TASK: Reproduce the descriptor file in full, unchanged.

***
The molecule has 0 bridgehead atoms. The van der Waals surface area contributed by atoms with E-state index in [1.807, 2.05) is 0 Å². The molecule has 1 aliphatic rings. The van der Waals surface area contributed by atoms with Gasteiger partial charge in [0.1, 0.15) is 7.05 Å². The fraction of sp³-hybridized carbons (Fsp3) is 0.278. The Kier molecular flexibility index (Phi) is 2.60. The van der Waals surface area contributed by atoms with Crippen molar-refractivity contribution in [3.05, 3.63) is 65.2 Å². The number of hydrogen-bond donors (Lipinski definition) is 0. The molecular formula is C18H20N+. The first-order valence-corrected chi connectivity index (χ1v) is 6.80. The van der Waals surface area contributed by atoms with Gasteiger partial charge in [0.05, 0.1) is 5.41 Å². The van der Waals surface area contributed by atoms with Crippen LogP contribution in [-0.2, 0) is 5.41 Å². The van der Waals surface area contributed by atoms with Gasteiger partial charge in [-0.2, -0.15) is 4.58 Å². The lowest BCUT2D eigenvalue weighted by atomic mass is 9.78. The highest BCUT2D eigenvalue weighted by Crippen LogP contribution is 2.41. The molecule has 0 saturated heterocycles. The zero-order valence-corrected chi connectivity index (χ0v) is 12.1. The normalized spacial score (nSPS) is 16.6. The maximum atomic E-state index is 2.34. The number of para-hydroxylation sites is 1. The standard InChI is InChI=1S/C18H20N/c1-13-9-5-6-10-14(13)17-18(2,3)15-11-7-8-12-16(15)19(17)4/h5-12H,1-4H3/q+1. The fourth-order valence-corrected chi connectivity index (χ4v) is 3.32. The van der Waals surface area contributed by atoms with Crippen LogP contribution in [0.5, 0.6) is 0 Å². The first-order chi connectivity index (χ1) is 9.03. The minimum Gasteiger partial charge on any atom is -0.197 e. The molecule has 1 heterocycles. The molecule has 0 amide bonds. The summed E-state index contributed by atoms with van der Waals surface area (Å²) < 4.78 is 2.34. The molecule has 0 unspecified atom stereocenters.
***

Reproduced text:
The molecule has 0 bridgehead atoms. The van der Waals surface area contributed by atoms with E-state index in [1.807, 2.05) is 0 Å². The molecule has 1 aliphatic rings. The van der Waals surface area contributed by atoms with Gasteiger partial charge in [0.1, 0.15) is 7.05 Å². The fraction of sp³-hybridized carbons (Fsp3) is 0.278. The Kier molecular flexibility index (Phi) is 2.60. The van der Waals surface area contributed by atoms with Crippen molar-refractivity contribution in [3.05, 3.63) is 65.2 Å². The number of hydrogen-bond donors (Lipinski definition) is 0. The molecular formula is C18H20N+. The first-order valence-corrected chi connectivity index (χ1v) is 6.80. The van der Waals surface area contributed by atoms with Gasteiger partial charge in [0.05, 0.1) is 5.41 Å². The van der Waals surface area contributed by atoms with Crippen LogP contribution in [-0.2, 0) is 5.41 Å². The van der Waals surface area contributed by atoms with Gasteiger partial charge in [-0.2, -0.15) is 4.58 Å². The lowest BCUT2D eigenvalue weighted by atomic mass is 9.78. The highest BCUT2D eigenvalue weighted by Crippen LogP contribution is 2.41. The molecule has 0 saturated heterocycles. The zero-order valence-corrected chi connectivity index (χ0v) is 12.1. The normalized spacial score (nSPS) is 16.6. The maximum atomic E-state index is 2.34. The number of para-hydroxylation sites is 1. The standard InChI is InChI=1S/C18H20N/c1-13-9-5-6-10-14(13)17-18(2,3)15-11-7-8-12-16(15)19(17)4/h5-12H,1-4H3/q+1. The fourth-order valence-corrected chi connectivity index (χ4v) is 3.32. The van der Waals surface area contributed by atoms with Crippen LogP contribution in [0.5, 0.6) is 0 Å². The first-order chi connectivity index (χ1) is 9.03. The minimum Gasteiger partial charge on any atom is -0.197 e. The molecule has 1 heterocycles. The molecule has 0 amide bonds. The summed E-state index contributed by atoms with van der Waals surface area (Å²) < 4.78 is 2.34. The molecule has 0 unspecified atom stereocenters.